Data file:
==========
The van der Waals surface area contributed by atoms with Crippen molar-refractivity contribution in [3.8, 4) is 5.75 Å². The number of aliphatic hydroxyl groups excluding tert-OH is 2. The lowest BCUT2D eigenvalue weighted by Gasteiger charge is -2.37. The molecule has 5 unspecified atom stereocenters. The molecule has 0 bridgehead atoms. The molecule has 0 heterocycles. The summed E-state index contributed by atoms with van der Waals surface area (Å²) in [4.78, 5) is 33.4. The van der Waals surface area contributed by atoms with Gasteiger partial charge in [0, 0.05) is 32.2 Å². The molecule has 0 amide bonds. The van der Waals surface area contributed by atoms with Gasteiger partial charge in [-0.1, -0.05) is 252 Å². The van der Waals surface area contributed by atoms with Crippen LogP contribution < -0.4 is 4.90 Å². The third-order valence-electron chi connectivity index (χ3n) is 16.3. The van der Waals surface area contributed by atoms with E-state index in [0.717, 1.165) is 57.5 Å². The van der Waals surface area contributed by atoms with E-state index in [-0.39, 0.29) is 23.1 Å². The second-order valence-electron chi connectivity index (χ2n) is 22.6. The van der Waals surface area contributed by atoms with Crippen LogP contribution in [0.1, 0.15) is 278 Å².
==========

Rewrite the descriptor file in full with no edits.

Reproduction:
The van der Waals surface area contributed by atoms with Crippen molar-refractivity contribution in [3.8, 4) is 5.75 Å². The number of aliphatic hydroxyl groups excluding tert-OH is 2. The lowest BCUT2D eigenvalue weighted by Gasteiger charge is -2.37. The molecule has 5 unspecified atom stereocenters. The molecule has 0 bridgehead atoms. The molecule has 0 heterocycles. The summed E-state index contributed by atoms with van der Waals surface area (Å²) in [4.78, 5) is 33.4. The van der Waals surface area contributed by atoms with Gasteiger partial charge in [0, 0.05) is 32.2 Å². The molecule has 0 amide bonds. The van der Waals surface area contributed by atoms with Gasteiger partial charge in [-0.1, -0.05) is 252 Å². The van der Waals surface area contributed by atoms with Crippen LogP contribution < -0.4 is 4.90 Å². The third-order valence-electron chi connectivity index (χ3n) is 16.3. The van der Waals surface area contributed by atoms with E-state index in [0.717, 1.165) is 57.5 Å². The van der Waals surface area contributed by atoms with E-state index in [-0.39, 0.29) is 23.1 Å². The second-order valence-electron chi connectivity index (χ2n) is 22.6. The van der Waals surface area contributed by atoms with Crippen LogP contribution in [0.1, 0.15) is 278 Å².